Psychologists argue that an abused child should find help as soon as they go through an ordeal. This helps a lot in healing and dealing with the impacts of their ordeals in an efficient manner (Oliver, 1993). An adult survivor of child abuse has a higher probability of abusing their kids. This occurs because of the pain and anger they feel. Male survivors are likely to abuse others compared to their female counterparts. Chances of adult survivors being abusive are higher in cases where the violator was of the opposite sex (Melton & Barry, 2001). The victims grow with the notion of being inferior and develop a desire to victimize others because they think it will make them feel better. This feeling often develops when levels of self-esteem are very low in a family. Adult survivors of child abuse tend to feel unworthy and guilty of whatever they experienced (Crosson-Tower, 2013). This makes it hard for them to admit when abused and even have the courage to seek help in managing the effects of an ordeal. It is very hard to prevent the development of violent behaviour in cases where a parent, guardian or any other adult a child trusted very becomes the abuser (Thornberry et al., 2012).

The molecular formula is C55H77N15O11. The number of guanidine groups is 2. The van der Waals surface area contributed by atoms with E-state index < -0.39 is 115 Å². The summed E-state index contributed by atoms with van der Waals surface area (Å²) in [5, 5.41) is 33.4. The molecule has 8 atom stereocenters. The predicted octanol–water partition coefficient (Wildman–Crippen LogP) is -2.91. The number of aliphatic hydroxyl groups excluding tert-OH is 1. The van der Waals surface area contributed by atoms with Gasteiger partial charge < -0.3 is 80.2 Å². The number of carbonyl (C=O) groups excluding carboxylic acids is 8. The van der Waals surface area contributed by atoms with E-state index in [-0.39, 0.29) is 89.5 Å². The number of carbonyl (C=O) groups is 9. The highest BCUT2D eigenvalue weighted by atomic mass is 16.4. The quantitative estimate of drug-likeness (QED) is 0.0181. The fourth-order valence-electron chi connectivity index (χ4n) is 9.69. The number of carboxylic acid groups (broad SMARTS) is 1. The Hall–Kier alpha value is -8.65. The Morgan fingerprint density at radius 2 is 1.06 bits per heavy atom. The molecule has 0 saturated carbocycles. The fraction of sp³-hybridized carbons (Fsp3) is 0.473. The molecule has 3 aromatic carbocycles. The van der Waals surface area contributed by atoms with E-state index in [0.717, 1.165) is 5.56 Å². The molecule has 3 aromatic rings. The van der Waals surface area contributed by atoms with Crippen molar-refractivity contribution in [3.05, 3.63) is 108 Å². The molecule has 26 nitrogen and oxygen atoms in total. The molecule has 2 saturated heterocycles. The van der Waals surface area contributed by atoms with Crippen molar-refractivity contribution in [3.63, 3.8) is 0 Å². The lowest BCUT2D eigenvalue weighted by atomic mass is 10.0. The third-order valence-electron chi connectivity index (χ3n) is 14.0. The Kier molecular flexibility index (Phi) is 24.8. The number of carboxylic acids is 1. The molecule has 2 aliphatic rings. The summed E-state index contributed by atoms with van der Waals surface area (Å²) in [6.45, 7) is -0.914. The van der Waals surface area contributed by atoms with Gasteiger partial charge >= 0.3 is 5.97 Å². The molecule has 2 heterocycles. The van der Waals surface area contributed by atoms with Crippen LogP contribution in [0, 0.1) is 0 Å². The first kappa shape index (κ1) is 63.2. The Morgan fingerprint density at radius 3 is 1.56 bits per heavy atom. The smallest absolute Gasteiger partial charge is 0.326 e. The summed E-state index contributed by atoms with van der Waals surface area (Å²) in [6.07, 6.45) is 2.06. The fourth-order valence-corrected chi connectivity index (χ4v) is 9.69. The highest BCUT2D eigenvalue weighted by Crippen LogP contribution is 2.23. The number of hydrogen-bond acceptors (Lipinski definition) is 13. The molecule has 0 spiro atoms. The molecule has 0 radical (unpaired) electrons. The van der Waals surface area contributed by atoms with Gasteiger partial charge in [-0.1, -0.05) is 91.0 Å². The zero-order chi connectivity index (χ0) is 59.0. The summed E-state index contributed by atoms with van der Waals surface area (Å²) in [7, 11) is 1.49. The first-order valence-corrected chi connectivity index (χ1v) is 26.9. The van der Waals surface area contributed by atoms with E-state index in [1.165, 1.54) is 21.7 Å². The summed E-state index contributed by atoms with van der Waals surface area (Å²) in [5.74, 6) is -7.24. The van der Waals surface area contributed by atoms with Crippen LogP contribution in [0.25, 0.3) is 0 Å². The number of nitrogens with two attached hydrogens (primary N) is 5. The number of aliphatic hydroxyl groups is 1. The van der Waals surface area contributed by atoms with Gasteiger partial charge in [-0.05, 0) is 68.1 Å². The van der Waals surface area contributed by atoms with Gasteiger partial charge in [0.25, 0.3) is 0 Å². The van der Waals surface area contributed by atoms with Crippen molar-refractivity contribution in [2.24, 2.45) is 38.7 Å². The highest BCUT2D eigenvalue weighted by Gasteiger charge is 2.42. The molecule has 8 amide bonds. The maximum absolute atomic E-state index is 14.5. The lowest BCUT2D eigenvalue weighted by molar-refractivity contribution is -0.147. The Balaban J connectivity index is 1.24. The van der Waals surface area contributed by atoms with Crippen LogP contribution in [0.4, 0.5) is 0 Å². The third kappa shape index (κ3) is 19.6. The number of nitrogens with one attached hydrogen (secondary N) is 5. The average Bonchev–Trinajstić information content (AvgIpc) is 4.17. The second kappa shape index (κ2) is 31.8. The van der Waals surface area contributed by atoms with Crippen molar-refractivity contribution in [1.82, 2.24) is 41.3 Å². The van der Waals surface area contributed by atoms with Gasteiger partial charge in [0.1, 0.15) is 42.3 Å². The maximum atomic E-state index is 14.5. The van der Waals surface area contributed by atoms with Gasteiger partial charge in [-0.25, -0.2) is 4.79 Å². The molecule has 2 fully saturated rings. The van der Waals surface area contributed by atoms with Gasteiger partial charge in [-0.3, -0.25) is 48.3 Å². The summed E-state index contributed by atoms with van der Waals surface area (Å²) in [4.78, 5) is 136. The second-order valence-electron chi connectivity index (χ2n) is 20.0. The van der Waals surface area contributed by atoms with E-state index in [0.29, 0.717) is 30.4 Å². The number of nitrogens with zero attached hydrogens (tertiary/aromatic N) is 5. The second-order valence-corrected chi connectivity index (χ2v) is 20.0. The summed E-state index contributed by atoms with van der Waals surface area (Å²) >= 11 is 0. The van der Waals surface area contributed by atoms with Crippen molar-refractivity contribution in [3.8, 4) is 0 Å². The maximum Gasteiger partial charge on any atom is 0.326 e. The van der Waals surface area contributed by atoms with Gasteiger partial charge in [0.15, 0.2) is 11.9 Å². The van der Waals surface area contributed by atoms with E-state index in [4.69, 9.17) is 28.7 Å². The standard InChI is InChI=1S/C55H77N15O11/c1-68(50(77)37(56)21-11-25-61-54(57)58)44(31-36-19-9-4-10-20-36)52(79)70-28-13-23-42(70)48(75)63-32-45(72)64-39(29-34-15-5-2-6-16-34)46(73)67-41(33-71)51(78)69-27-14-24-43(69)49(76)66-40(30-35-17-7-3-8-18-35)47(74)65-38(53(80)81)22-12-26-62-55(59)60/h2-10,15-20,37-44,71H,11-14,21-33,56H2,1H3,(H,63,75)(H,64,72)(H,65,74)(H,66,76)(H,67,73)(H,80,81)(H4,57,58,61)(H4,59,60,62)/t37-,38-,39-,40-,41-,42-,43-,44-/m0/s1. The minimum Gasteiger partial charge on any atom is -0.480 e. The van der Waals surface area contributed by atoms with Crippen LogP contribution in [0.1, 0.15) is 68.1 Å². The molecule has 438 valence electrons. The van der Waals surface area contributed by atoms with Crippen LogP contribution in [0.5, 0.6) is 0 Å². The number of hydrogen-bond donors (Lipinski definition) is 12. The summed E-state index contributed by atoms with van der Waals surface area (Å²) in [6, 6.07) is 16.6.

Risk factors associated with intergenerational transmission of maltreatment
A number of factors encourage the intergenerational transmission of child maltreatment. These factors predispose adult survivors to a higher risk of reciprocating their experiences of childhood in their lives with those around them (Esaki, 2008). People who experience maltreatment and neglect in their childhood have a higher probability of violating their partner and close family members. Certain factors increase the intensity of intergenerational transmission of child abuse and neglect. One of the risk factors is the past experiences of maltreatment. Children in households where at least one parent has been mistreated as a child have a higher probability of suffering from physical abuse, emotional distress or neglect (Dixon et al., 2005). Other risk factors include young parenting, depression and violent tendencies by one or both parents.